View details for DOI 10.1038/s41467-019-14096-z
View details for Web of Science ID 000528902500004
View details for PubMedID 31937776
View details for PubMedCentralID PMC6959305
Toward Nanophotonic Free-Electron Lasers
View details for Web of Science ID 000612090001397
Towards integrated tunable all-silicon free-electron light sources
2019; 10: 3176
Extracting light from silicon is a longstanding challenge in modern engineering and physics. While silicon has underpinned the past 70 years of electronics advancement, a facile tunable and efficient silicon-based light source remains elusive. Here, we experimentally demonstrate the generation of tunable radiation from a one-dimensional, all-silicon nanograting. Light is generated by the spontaneous emission from the interaction of these nanogratings with low-energy free electrons (2-20 keV) and is recorded in the wavelength range of 800-1600 nm, which includes the silicon transparency window. Tunable free-electron-based light generation from nanoscale silicon gratings with efficiencies approaching those from metallic gratings is demonstrated. We theoretically investigate the feasibility of a scalable, compact, all-silicon tunable light source comprised of a silicon Field Emitter Array integrated with a silicon nanograting that emits at telecommunication wavelengths. Our results reveal the prospects of a CMOS-compatible electrically-pumped silicon light source for possible applications in the mid-infrared and telecommunication wavelengths.
View details for DOI 10.1038/s41467-019-11070-7
View details for Web of Science ID 000475852900019
View details for PubMedID 31320664
View details for PubMedCentralID PMC6639370
Integrated Nanophotonic Ising Sampler
View details for Web of Science ID 000482226302250
Photonic Recurrent Ising Sampler
View details for Web of Science ID 000482226301030
- Nonperturbative Quantum Electrodynamics in the Cherenkov Effect PHYSICAL REVIEW X 2018; 8 (4)
- Smith-Purcell Radiation from Low-Energy Electrons ACS PHOTONICS 2018; 5 (9): 3513-3518
- Maximal spontaneous photon emission and energy loss from free electrons NATURE PHYSICS 2018; 14 (9): 894-+
Substrate aberration and correction for meta-lens imaging: an analytical approach
2018; 57 (12): 2973-2980
Meta-lenses based on flat optics enabled a fundamental shift in lens production-providing an easier manufacturing process with an increase in lens profile precision and a reduction in size and weight. Here we present an analytical approach to correct spherical aberrations caused by light propagation through the substrate by adding a substrate-corrected phase profile, which differs from the original hyperbolic one. A meta-lens encoding the new phase profile would yield diffraction-limited focusing and an increase of up to 0.3 of its numerical aperture without changing the radius or focal length. In tightly focused laser spot applications such as direct laser lithography and laser printing, a substrate-corrected meta-lens can reduce the spatial footprint of the meta-lens.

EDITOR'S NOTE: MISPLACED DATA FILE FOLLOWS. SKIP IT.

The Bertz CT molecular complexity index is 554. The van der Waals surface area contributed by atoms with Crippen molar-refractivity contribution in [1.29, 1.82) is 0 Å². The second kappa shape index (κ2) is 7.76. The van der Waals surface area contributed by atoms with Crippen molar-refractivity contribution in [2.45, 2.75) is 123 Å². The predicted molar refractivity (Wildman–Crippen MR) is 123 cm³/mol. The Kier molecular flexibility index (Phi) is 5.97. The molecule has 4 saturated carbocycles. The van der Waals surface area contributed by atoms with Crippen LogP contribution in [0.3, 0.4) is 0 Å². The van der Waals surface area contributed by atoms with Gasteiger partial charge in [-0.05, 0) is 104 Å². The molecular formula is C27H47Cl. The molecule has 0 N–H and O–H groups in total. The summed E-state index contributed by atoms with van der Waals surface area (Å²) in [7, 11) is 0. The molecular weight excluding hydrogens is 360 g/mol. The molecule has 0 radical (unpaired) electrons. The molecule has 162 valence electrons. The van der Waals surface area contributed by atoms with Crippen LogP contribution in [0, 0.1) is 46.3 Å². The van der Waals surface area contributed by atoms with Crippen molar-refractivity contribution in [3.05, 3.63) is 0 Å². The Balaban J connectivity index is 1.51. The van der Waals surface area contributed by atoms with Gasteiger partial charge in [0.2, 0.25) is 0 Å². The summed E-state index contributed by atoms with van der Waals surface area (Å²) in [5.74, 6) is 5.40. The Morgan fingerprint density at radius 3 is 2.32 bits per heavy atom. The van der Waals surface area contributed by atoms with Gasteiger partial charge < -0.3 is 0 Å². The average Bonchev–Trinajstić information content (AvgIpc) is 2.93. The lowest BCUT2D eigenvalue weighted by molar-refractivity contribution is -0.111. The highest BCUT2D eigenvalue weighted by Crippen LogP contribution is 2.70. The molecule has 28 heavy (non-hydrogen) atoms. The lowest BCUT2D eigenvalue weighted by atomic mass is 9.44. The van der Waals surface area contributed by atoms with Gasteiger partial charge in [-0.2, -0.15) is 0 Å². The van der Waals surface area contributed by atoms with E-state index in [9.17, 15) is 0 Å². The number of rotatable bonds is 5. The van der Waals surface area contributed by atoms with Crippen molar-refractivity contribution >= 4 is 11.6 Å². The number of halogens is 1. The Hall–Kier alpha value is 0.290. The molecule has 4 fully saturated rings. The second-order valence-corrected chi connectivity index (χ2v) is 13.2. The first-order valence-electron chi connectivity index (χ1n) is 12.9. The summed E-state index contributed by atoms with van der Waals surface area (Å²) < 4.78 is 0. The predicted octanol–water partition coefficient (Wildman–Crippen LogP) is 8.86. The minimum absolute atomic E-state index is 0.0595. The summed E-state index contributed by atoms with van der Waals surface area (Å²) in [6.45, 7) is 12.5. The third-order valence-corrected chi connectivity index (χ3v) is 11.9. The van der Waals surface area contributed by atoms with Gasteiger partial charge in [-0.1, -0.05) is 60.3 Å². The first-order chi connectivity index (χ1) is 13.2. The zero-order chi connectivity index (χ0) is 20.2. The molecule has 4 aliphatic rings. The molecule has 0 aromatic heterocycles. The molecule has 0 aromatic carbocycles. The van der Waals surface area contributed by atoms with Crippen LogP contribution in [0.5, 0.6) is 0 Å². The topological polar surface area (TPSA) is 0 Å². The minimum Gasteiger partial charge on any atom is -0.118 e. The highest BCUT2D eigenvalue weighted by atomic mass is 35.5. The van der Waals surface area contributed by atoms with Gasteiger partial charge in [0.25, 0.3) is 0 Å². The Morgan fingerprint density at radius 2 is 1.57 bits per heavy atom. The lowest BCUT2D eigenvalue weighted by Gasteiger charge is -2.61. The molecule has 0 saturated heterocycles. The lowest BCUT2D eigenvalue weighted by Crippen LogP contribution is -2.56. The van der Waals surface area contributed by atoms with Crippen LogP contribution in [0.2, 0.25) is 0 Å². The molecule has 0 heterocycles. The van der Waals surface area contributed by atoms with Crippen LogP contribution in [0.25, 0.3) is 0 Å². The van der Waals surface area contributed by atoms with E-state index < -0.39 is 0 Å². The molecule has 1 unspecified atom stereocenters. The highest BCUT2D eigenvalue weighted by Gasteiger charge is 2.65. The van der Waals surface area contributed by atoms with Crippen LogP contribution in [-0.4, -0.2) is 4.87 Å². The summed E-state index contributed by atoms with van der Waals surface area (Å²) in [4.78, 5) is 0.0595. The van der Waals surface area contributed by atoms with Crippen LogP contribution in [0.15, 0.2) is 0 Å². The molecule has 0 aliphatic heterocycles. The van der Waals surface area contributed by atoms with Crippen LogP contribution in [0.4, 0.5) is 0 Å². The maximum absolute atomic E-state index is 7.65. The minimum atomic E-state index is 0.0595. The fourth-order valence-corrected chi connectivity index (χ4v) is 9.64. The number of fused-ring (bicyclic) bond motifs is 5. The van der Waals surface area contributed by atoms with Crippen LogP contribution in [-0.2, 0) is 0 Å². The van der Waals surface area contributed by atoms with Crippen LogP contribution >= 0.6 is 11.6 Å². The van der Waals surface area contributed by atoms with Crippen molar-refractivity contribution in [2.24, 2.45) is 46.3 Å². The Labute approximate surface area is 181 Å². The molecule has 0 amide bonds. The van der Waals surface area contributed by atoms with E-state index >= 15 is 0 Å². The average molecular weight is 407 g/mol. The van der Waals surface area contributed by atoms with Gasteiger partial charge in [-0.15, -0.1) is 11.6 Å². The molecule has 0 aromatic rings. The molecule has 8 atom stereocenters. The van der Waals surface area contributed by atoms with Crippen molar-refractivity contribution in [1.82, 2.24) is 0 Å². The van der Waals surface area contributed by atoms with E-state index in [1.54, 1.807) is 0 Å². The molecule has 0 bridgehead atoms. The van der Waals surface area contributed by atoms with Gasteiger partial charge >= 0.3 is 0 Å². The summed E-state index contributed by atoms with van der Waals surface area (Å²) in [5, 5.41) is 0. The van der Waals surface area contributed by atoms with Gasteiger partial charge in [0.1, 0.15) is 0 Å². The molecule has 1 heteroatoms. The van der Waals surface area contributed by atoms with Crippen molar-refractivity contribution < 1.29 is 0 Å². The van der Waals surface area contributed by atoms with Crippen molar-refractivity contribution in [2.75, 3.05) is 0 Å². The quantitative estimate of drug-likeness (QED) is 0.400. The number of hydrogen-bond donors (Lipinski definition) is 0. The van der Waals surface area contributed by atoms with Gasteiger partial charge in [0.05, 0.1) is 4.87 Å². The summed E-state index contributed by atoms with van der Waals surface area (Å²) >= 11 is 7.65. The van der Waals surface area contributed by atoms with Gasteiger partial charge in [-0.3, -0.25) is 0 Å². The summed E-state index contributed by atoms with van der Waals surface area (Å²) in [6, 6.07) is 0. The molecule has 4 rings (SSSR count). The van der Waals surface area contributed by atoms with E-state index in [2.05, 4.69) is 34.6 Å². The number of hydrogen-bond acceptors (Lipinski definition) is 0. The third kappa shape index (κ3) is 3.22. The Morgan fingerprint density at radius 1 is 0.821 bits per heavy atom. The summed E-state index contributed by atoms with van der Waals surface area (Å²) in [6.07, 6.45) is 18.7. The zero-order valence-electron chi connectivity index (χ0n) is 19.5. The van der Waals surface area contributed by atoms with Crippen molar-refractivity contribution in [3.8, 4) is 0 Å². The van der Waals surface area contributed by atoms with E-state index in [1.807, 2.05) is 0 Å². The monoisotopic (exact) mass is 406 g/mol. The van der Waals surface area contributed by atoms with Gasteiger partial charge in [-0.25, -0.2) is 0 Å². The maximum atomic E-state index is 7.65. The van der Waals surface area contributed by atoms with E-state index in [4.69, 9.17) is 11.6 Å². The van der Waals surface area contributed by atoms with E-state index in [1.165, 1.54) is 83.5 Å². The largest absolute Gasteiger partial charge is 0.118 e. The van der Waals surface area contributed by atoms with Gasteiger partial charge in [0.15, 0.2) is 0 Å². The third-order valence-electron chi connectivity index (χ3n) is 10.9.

View details for DOI 10.1364/AO.57.002973
View details for Web of Science ID 000430612800004
View details for PubMedID 29714325
Single-Layer Metasurface with Controllable Multiwavelength Functions
2018; 18 (4): 2420-2427
In this paper, we report dispersion-engineered metasurfaces with distinct functionalities controlled by wavelength. Unlike previous approaches based on spatial multiplexing or vertical stacking of metasurfaces, we utilize a single phase profile with wavelength dependence encoded in the phase shifters' dispersion. We designed and fabricated a multiwavelength achromatic metalens (MAM) with achromatic focusing for blue (B), green (G), yellow (Y), and red (R) light and two wavelength-controlled beam generators (WCBG): one focuses light with orbital angular momentum (OAM) states ( l = 0,1,2) corresponding to three primary colors; the other produces ordinary focal spots ( l = 0) for red and green light, while generating a vortex beam ( l = 1) in the blue. A full color (RGB) hologram is also demonstrated in simulation. Our approach opens a path to applications ranging from near-eye displays and holography to compact multiwavelength beam generation.
View details for DOI 10.1021/acs.nanolett.7b05458
View details for Web of Science ID 000430155900032
View details for PubMedID 29461838
Fundamental limits on spontaneous emission and energy loss of free electrons
View details for Web of Science ID 000526031001134
Quantum Cerenkov radiation in weakly and strongly-coupled regimes
View details for Web of Science ID 000526031000365
Electron beam-induced tunable radiation from silicon-only structures in the near-infrared
View details for Web of Science ID 000526031003046
Manipulating Smith-Purcell radiation polarization with metasurfaces
View details for Web of Science ID 000526031001141
Spectral and spatial shaping of Smith-Purcell radiation
View details for Web of Science ID 000526031001143
- Spectral and spatial shaping of Smith-Purcell radiation PHYSICAL REVIEW A 2017; 96 (6)
High-order Smith-Purcell radiation in Silicon Nanowires
View details for Web of Science ID 000427296201238
Smith-Purcell radiation from low-energy electrons
View details for Web of Science ID 000427296200317